Disappointing that they made an update to USB connection last year but didn't do a faster Thunderbolt connection.

Intel just announced a 20 megabit thunderbolt upgrade Last week with the introduction of a new control processor.  It will be available this fall.

 

http://www.engadget.com/2013/04/08/intel-announces-next-gen-thunderbolt-20-gbps-throughput/

 

Specifically it will be able to handle 4k video streams.


Edited by Mechanic - 4/11/13 at 5:17pm
post #27 of 35
Quote:
Originally Posted by SolipsismX View Post

Do you know how RAIDed HDDs work? [snip]

 

Gotcha. Thanks!

post #28 of 35
Quote:
Originally Posted by KDarling View Post

 

Digging up a post I made back in February (I started designing with Flash memory back in the early 1990s) ....

 

[Useful and interesting info snipped]

 

Cool beans. Interesting stuff about cache writes. Thanks!

post #29 of 35
Quote:
Originally Posted by KDarling View Post

This controller can theoretically do 600MB/s reads... if the device had enough parallel memory chips, that is.   AFAIK, there's no such setup in an iOS device yet.

There is cost, power and size issues to deal with for a regular SSD design but I can see many paths for Apple creating a specialized controller that would best be described as a Flash/SSD-hydrid for iDevices.

I hope something is done soon because like HDDs in PCs these NAND chips are performance bottlenecks.

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"There is no rule that says the best phones must have the largest screen." ~RoundaboutNow

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post #30 of 35
For the record, I invented a hybrid optical/inductive coupling system - in 1991, and I published it through a document proposing a universal storage media standard. Being I am now a company director, for legal reasons, I cannot say more, other than the fact, I look forward to challenging Apple's patent on the grounds of prior art.
post #31 of 35
Quote:
Originally Posted by Mechanic View Post

Intel just announced a 20 megabit thunderbolt upgrade Last week with the introduction of a new control processor.

That would be 20 gigabit, just like your link says.
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post #32 of 35
Quote:
Originally Posted by SolipsismX View Post


There is cost, power and size issues to deal with for a regular SSD design but I can see many paths for Apple creating a specialized controller that would best be described as a Flash/SSD-hydrid for iDevices.

 

As you probably know, larger storage NAND Flash chips are internally made up of multiple stacked smaller memory die. 

 

For example, a 64GB chip might have four 16GB die inside it. 

 

Apple could eventually combine their purchased Flash controller technology and some RAM into a chip package along with internal parallel access to multiple memory slices, and end up with some very SSD-like performance increases.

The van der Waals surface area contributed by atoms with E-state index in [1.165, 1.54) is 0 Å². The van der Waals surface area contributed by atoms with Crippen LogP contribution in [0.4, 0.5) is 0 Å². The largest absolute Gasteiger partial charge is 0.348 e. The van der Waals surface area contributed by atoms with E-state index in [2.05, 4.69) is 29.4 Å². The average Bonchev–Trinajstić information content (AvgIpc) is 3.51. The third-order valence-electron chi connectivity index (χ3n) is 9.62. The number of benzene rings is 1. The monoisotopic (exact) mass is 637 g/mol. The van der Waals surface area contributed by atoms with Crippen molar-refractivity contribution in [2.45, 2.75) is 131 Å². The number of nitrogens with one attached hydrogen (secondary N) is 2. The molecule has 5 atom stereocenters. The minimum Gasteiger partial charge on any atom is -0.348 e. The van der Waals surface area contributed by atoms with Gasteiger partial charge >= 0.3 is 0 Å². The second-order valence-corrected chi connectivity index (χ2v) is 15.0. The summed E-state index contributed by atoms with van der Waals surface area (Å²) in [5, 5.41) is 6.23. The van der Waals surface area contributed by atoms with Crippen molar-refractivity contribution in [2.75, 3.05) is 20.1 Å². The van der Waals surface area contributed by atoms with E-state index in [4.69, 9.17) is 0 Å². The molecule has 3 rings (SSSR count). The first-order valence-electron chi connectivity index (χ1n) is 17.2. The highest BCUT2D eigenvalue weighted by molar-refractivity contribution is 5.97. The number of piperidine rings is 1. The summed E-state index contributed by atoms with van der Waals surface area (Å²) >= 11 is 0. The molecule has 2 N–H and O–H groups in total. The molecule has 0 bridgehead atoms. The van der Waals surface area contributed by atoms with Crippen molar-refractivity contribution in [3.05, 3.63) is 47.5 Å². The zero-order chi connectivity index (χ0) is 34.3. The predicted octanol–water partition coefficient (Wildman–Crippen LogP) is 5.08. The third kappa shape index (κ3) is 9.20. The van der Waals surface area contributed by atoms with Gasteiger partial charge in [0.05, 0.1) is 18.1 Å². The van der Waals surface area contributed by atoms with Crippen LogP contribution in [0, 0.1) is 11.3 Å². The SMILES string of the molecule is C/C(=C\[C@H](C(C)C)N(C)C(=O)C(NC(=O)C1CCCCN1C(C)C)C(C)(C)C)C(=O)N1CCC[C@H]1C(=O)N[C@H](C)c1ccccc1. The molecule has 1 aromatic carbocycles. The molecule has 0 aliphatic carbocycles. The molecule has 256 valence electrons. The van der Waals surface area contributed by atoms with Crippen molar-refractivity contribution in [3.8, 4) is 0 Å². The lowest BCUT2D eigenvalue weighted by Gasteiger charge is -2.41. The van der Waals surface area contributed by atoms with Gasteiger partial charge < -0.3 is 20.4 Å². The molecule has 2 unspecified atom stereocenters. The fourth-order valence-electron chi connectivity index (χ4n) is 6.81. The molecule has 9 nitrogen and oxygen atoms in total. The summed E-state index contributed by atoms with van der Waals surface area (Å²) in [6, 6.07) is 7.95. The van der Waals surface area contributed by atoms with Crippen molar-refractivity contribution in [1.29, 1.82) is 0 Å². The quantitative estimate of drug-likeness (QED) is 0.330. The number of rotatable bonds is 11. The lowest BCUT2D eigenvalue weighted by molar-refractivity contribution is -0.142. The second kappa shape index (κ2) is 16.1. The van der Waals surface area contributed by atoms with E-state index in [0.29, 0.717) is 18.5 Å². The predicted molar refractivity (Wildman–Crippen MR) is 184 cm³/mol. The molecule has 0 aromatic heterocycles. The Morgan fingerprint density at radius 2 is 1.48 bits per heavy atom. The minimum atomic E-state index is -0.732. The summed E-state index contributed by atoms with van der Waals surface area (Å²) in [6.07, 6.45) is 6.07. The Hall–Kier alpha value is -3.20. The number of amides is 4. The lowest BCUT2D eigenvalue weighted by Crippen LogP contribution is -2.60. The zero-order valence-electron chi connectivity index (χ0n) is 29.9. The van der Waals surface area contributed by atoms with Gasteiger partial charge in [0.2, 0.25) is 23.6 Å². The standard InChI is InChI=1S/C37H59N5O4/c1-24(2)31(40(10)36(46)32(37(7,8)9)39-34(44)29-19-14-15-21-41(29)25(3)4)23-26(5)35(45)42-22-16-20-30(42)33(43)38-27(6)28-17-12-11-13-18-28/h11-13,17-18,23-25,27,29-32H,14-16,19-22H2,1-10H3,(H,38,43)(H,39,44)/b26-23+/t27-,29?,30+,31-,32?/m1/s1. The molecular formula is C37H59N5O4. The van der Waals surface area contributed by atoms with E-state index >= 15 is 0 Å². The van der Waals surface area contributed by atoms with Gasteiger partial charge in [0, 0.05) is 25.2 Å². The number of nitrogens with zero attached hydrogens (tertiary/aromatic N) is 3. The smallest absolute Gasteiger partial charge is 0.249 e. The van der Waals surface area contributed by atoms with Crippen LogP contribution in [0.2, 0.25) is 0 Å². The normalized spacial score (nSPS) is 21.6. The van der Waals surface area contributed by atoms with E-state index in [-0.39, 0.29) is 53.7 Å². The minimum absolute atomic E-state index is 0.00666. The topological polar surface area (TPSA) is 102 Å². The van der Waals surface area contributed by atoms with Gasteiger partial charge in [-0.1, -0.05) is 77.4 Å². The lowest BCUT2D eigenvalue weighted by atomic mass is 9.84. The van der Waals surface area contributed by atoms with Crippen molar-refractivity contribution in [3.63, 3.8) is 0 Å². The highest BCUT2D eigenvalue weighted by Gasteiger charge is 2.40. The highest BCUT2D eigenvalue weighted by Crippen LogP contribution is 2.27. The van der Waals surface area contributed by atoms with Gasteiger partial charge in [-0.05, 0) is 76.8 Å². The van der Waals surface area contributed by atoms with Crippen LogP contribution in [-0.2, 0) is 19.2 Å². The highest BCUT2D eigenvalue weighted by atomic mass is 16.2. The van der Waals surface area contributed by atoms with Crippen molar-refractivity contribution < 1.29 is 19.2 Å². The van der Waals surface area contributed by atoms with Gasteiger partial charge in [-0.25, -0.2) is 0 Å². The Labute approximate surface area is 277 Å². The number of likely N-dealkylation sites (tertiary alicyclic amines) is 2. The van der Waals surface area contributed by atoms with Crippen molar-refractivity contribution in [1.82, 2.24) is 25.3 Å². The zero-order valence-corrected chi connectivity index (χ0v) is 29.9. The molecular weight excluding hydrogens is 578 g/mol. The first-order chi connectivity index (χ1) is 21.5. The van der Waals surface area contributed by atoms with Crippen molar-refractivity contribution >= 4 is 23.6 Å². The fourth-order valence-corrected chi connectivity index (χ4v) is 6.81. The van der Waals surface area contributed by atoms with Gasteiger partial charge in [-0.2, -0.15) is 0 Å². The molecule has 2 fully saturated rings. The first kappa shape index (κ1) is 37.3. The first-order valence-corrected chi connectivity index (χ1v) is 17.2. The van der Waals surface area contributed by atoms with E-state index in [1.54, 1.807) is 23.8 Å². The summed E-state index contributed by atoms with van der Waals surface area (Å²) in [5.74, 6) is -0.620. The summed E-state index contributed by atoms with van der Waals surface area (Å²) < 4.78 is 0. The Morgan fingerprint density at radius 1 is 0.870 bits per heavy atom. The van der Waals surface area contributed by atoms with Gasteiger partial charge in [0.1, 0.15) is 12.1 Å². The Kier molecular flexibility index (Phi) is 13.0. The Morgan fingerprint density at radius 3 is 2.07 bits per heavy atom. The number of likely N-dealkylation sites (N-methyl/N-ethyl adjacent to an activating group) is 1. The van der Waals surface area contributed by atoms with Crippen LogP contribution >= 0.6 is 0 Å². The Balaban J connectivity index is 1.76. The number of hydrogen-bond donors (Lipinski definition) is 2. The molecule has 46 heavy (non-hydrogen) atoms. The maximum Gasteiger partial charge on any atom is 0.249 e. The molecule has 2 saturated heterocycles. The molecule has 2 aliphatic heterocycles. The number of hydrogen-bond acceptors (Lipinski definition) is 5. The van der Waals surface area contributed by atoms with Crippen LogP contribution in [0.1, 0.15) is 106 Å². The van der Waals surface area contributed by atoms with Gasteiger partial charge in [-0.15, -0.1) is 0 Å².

The likely downside would be greatly increased power usage, which is probably what's holding them back.

 

I tell ya, I can't wait for someone to make a real battery breakthrough.  It would open up all sorts of possibilities.

post #33 of 35
Quote:
Originally Posted by KDarling View Post

Apple could eventually combine their purchased Flash controller technology and some RAM into a chip package along with internal parallel access to multiple memory slices, and end up with some very SSD-like performance increases.

Good point. Is there any evidence that there's just one controller in the iPhone/iPad? I can't find it at Ars, AT, Wiki et cetera...
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post #34 of 35
Quote:
Originally Posted by KDarling View Post

As you probably know, larger storage NAND Flash chips are internally made up of multiple stacked smaller memory die. 

For example, a 64GB chip might have four 16GB die inside it. 

Apple could eventually combine their purchased Flash controller technology and some RAM into a chip package along with internal parallel access to multiple memory slices, and end up with some very SSD-like performance increases.

The likely downside would be greatly increased power usage, which is probably what's holding them back.

I tell ya, I can't wait for someone to make a real battery breakthrough.  It would open up all sorts of possibilities.

That's what I'm hoping thinking. Apple could build a PoP-like design that is essentially an SSD card built into a single unified chip. This would be more costly than simply having, say, 64GB NAND but the benefits of smaller 4x16GB, with a requisite controller and RAM cache would likely be easily folded into the device. Considering Apple's efficiency along the entire part of the chain the benefits would appear to outweigh the cons by a considerably margin.

This then opens up Lightning to be able to read/write much faster than it currently does over USB.

Quote:
Originally Posted by PhilBoogie View Post

Good point. Is there any evidence that there's just one controller in the iPhone/iPad? I can't find it at Ars, AT, Wiki et cetera...

The naked single NAND chip on the board and reported speeds prove the simplicity of the setup.

"The real haunted empire?  It's the New York Times." ~SockRolid

"There is no rule that says the best phones must have the largest screen." ~RoundaboutNow

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"There is no rule that says the best phones must have the largest screen." ~RoundaboutNow

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post #35 of 35
Too bad this discussion is over. An optical signal out of an iPod or iPhone is clearly needed for Apple's dual-channel (left/right) laser-projection stereo video glasses. They could end up using two 4K video streams, though I always thought it would be 2K per channel.

If anybody cares, I'll look up their ancient patent filings for these glasses.
Edited by Flaneur - 4/13/13 at 9:56am